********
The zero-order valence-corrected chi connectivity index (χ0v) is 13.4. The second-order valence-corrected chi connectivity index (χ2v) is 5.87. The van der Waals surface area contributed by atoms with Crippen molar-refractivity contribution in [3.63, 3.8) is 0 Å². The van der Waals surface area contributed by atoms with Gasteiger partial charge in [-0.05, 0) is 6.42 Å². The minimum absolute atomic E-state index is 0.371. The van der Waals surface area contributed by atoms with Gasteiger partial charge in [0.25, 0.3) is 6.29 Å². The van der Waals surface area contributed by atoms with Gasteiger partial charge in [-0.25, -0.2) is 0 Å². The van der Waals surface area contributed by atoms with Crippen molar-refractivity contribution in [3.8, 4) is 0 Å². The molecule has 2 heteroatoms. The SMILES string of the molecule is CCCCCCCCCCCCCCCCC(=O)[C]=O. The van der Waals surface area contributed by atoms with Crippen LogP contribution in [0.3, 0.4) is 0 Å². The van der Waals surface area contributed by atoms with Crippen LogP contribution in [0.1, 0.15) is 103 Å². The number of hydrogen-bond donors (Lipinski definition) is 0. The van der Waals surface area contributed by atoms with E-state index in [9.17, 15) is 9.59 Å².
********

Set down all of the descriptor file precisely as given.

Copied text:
The zero-order valence-corrected chi connectivity index (χ0v) is 13.4. The second-order valence-corrected chi connectivity index (χ2v) is 5.87. The van der Waals surface area contributed by atoms with Crippen molar-refractivity contribution in [3.63, 3.8) is 0 Å². The van der Waals surface area contributed by atoms with Gasteiger partial charge in [-0.05, 0) is 6.42 Å². The minimum absolute atomic E-state index is 0.371. The van der Waals surface area contributed by atoms with Gasteiger partial charge in [0.25, 0.3) is 6.29 Å². The van der Waals surface area contributed by atoms with Gasteiger partial charge in [-0.25, -0.2) is 0 Å². The van der Waals surface area contributed by atoms with Crippen molar-refractivity contribution in [3.8, 4) is 0 Å². The molecule has 2 heteroatoms. The SMILES string of the molecule is CCCCCCCCCCCCCCCCC(=O)[C]=O. The van der Waals surface area contributed by atoms with Crippen LogP contribution in [0.3, 0.4) is 0 Å². The van der Waals surface area contributed by atoms with Crippen LogP contribution in [0.1, 0.15) is 103 Å². The number of hydrogen-bond donors (Lipinski definition) is 0. The van der Waals surface area contributed by atoms with E-state index in [9.17, 15) is 9.59 Å².